While Father ties the dog to the tree and scorches it with a lamp, he says it isn’t to be flogged. He says he heard somewhere that driving a dog to keep running until the point of death is considered a milder punishment. The motorcycle engine starts, and Father begins to drive in a circle. […] Once it has gone five laps, the dog is frothing at the mouth. Blood drips from its throat, which is being choked with the rope. Constantly groaning through its damaged throat, the dog is dragged along the ground.
Punishment and thus justice isn’t swift, but an exercise in pushing one’s ability to endure physical shame. Like when her father, incredulous and domineering, forces her family to hold Yeong-hye back as he shoves a “lump of meat” into Yeong-hye’s wailing body. Or when Yeong-hye is forced to endure the public shaming at an obligatory business dinner. Her vegetarianism unhinges the normative narrative of her family’s reality, and they take it personally. To them, it is an invitation to rape, to control, and to punish.
But it was no easy thing for a man in the prime of his life, for whom married life had always gone entirely without a hitch, to have his physical needs go unsatisfied for such a long period of time. So yes, one night when I returned home late and somewhat inebriated after a meal with colleagues, I grabbed hold of my wife and pushed her to the floor. Pinning down her struggling arms and tugging off her trousers, I became unexpectedly aroused. She put up a surprisingly strong resistance and, spitting out vulgar curses all the while, it took me three attempts before I managed to insert myself successfully. Once that had happened she lay there in the dark staring up at the ceiling, her face blank, as though she were a ‘comfort woman’ dragged in against her will, and I was the Japanese soldier demanding her services.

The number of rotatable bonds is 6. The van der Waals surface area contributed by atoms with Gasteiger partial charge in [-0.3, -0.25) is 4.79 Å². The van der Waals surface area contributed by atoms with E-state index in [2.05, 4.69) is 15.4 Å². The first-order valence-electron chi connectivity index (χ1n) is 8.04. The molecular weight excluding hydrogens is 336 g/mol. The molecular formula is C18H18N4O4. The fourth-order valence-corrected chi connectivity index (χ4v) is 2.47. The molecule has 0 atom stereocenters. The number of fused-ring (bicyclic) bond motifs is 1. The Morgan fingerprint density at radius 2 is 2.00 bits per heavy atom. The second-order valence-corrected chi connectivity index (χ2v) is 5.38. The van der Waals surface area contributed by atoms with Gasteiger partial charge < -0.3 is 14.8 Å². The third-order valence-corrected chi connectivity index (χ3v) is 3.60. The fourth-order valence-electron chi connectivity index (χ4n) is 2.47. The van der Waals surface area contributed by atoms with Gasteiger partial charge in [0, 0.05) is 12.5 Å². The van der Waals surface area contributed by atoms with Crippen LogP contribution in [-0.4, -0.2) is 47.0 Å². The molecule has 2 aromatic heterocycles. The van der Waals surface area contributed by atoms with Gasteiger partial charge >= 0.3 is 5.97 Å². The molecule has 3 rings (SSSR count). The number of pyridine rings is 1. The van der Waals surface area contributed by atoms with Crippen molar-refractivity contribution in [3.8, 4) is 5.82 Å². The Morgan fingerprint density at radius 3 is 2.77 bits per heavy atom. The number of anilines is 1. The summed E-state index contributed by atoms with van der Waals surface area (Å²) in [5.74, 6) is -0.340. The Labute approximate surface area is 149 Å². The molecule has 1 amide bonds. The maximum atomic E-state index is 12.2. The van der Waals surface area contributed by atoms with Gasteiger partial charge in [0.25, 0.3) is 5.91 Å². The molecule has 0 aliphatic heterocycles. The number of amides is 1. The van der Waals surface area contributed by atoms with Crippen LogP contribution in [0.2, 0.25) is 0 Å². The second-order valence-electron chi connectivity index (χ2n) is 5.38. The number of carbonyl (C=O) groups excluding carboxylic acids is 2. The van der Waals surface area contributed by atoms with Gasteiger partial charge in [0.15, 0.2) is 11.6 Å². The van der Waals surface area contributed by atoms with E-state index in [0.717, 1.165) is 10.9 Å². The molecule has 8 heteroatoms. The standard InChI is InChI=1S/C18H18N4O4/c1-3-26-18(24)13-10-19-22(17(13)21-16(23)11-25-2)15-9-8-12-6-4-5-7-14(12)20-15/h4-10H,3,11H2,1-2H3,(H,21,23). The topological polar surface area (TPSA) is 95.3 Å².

Rape doesn’t apply to Yeong-hye because she is called a wife, her refusal to play the role erases the violence of rape in the rules of this reality. Yeong-hye’s renunciation of subservience, and the subsequent violence, highlights the underlying rage of male culture presented in this novel. More striking than the appalling behavior of Yeong-hye’s husband is his nonchalance, a result of Kang’s cool, distending prose, brilliantly translated by into English by Deborah Smith. We’re not meant to be unhinged by the drapes of meat in Yeong-hye’s dreams, but the coolness in which Yeong-hye’s family preclude empathy and default to insult and violence. Even before empathy, they preclude curiosity—their questions only seek answers for which they are already disappointed. What we are supposed to be horrified by is how bereft they are of compassion.